- Along with the version of the game that ends at level 13, on what is presumed to be the second version of the U. S. release truly ends on level 89, which there are several extra dots on this screen that will never hatch into Mines. There is also something that looks like a fireball that floats around like a regular Mine, which will not turn into smaller fireballs when shot. The player is either stuck here forever if they shoot all the Mines and space dust or they sacrifice whatever remaining ships they have by running into Mines or space dust particles. Presumably the third version is for the later Vectrexes that were released in non-U. S. countries, having a bit of code cleanup. There are no reports of the game crashing, some mine fields differ between the first and second U. S. versions after just a few Mine Fields, many levels were added, and there have been posts online in regards to people making it to Mine Field 90 on this version. It is currently unknown for how much longer these games can continue past that level.
- In regards to the original level 13 bug, the "father of the Vectrex" Jay Smith had originally thought no one would get past level 13, since no one at the Western Technologies company (that created the Vectrex) could. However, after only one or two weeks after the Vectrex was commercially released, Jay Smith's son Spencer beat level 13, causing his Vectrex to crash, prompting him to ask his father “Dad, what is this?” when his game ended.
- There have been many knock-offs of the game made from within GCE to modern day homebrewers. One was reportedly entitled Mine Storm III, supposedly having hundreds of levels (one must assume it was a bug-fixed version that would not crash) and there was only one copy made with a handmade, rather than a printed label. A ROM file for a MonStorm (or "Monster Mine Storm") was sold off in regards to some Vectrex rarities in 2011, and a modern day hack called Mine Storm III was created, eliminating the level 13 bug. Also, the first 13 levels comprise one "stage", which the mines will start blinking on and off. The further the player gets into a game, the longer the mines will blink off, as with every 13 levels the player can make their way through, that will count as more "stages" that are completed.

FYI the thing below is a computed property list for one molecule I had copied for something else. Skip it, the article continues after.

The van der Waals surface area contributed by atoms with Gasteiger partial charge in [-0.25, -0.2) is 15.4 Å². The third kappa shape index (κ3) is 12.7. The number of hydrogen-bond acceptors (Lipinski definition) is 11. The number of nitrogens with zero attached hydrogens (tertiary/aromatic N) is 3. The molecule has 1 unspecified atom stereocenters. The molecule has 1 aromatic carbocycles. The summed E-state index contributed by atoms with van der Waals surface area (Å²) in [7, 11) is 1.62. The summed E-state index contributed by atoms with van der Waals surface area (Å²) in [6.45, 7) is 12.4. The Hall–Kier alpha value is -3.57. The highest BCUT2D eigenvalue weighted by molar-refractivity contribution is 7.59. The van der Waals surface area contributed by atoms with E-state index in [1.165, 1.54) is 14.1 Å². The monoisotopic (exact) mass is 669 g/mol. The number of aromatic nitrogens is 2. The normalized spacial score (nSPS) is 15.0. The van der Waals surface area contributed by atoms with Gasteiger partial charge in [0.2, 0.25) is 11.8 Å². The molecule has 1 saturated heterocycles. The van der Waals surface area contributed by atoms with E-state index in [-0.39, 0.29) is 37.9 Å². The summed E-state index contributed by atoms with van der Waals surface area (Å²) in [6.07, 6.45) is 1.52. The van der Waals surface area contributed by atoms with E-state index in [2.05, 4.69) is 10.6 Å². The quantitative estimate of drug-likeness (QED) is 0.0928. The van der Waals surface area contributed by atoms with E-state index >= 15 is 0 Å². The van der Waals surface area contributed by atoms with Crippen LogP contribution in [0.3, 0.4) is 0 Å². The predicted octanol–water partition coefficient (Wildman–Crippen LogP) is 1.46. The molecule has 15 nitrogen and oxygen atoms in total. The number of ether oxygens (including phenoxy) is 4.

- Mine Storm (somewhat) made an appearance during the pilot episode of the Charles in Charge tv series. During this episode, Douglas Pembroke (played by Jonathan Ward) can be seen playing it, as the Minelayer can be seen at one point (although the game sounds were totally different), although when Charles (played by Scott Baio) asks him what he is doing he replies that he is "killing Martians". Charles prematurely ends Pembroke's playing twice by literally pulling the plug on the Vectrex during the episode.
The Vectrex/Mine Storm from the Charles in Charge episode can be seen here (note: this is two clips edited into one)